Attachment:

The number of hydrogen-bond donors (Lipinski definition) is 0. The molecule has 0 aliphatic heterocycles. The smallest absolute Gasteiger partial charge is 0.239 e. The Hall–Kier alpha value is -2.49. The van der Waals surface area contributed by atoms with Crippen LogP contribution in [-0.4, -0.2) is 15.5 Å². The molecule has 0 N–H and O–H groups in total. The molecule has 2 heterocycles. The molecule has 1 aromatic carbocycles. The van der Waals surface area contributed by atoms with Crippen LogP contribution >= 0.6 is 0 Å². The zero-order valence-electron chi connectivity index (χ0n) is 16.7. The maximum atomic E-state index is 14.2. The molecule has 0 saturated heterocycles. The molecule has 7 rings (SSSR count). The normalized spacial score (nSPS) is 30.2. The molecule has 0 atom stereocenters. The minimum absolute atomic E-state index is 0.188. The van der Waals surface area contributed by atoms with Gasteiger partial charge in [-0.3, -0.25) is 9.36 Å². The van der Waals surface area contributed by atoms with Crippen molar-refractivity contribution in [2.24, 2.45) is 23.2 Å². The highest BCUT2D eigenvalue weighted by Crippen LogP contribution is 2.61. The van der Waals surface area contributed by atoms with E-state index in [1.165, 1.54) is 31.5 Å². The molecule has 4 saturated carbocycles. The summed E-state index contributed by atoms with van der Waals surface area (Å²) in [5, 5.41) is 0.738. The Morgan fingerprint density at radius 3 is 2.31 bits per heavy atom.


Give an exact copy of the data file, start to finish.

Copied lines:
The number of hydrogen-bond donors (Lipinski definition) is 0. The molecule has 0 aliphatic heterocycles. The smallest absolute Gasteiger partial charge is 0.239 e. The Hall–Kier alpha value is -2.49. The van der Waals surface area contributed by atoms with Crippen LogP contribution in [-0.4, -0.2) is 15.5 Å². The molecule has 0 N–H and O–H groups in total. The molecule has 2 heterocycles. The molecule has 1 aromatic carbocycles. The van der Waals surface area contributed by atoms with Crippen LogP contribution >= 0.6 is 0 Å². The zero-order valence-electron chi connectivity index (χ0n) is 16.7. The maximum atomic E-state index is 14.2. The molecule has 0 saturated heterocycles. The molecule has 7 rings (SSSR count). The normalized spacial score (nSPS) is 30.2. The molecule has 0 atom stereocenters. The minimum absolute atomic E-state index is 0.188. The van der Waals surface area contributed by atoms with Gasteiger partial charge in [-0.3, -0.25) is 9.36 Å². The van der Waals surface area contributed by atoms with Crippen molar-refractivity contribution in [2.24, 2.45) is 23.2 Å². The highest BCUT2D eigenvalue weighted by Crippen LogP contribution is 2.61. The van der Waals surface area contributed by atoms with E-state index in [1.165, 1.54) is 31.5 Å². The molecule has 4 saturated carbocycles. The summed E-state index contributed by atoms with van der Waals surface area (Å²) in [5, 5.41) is 0.738. The Morgan fingerprint density at radius 3 is 2.31 bits per heavy atom.